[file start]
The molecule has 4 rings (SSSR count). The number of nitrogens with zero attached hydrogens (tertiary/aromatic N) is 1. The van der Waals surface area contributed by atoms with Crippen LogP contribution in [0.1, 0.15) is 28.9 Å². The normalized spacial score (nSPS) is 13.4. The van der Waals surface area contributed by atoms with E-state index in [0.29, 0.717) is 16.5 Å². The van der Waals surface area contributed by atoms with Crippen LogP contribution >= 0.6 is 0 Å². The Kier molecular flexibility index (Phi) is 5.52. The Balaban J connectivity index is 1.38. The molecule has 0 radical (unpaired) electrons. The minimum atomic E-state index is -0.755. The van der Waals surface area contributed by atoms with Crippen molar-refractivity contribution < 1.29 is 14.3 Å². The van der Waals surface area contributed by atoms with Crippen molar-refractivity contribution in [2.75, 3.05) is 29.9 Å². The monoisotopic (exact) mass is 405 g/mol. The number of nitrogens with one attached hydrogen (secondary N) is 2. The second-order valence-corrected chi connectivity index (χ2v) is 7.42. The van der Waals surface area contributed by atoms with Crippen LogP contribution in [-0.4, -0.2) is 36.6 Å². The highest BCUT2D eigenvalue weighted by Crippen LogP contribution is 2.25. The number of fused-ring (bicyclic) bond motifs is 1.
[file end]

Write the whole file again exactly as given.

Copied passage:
The molecule has 4 rings (SSSR count). The number of nitrogens with zero attached hydrogens (tertiary/aromatic N) is 1. The van der Waals surface area contributed by atoms with Crippen LogP contribution in [0.1, 0.15) is 28.9 Å². The normalized spacial score (nSPS) is 13.4. The van der Waals surface area contributed by atoms with E-state index in [0.29, 0.717) is 16.5 Å². The van der Waals surface area contributed by atoms with Crippen LogP contribution >= 0.6 is 0 Å². The Kier molecular flexibility index (Phi) is 5.52. The Balaban J connectivity index is 1.38. The molecule has 0 radical (unpaired) electrons. The minimum atomic E-state index is -0.755. The van der Waals surface area contributed by atoms with Crippen molar-refractivity contribution < 1.29 is 14.3 Å². The van der Waals surface area contributed by atoms with Crippen molar-refractivity contribution in [2.75, 3.05) is 29.9 Å². The monoisotopic (exact) mass is 405 g/mol. The number of nitrogens with one attached hydrogen (secondary N) is 2. The second-order valence-corrected chi connectivity index (χ2v) is 7.42. The van der Waals surface area contributed by atoms with Crippen LogP contribution in [-0.4, -0.2) is 36.6 Å². The highest BCUT2D eigenvalue weighted by Crippen LogP contribution is 2.25. The number of fused-ring (bicyclic) bond motifs is 1.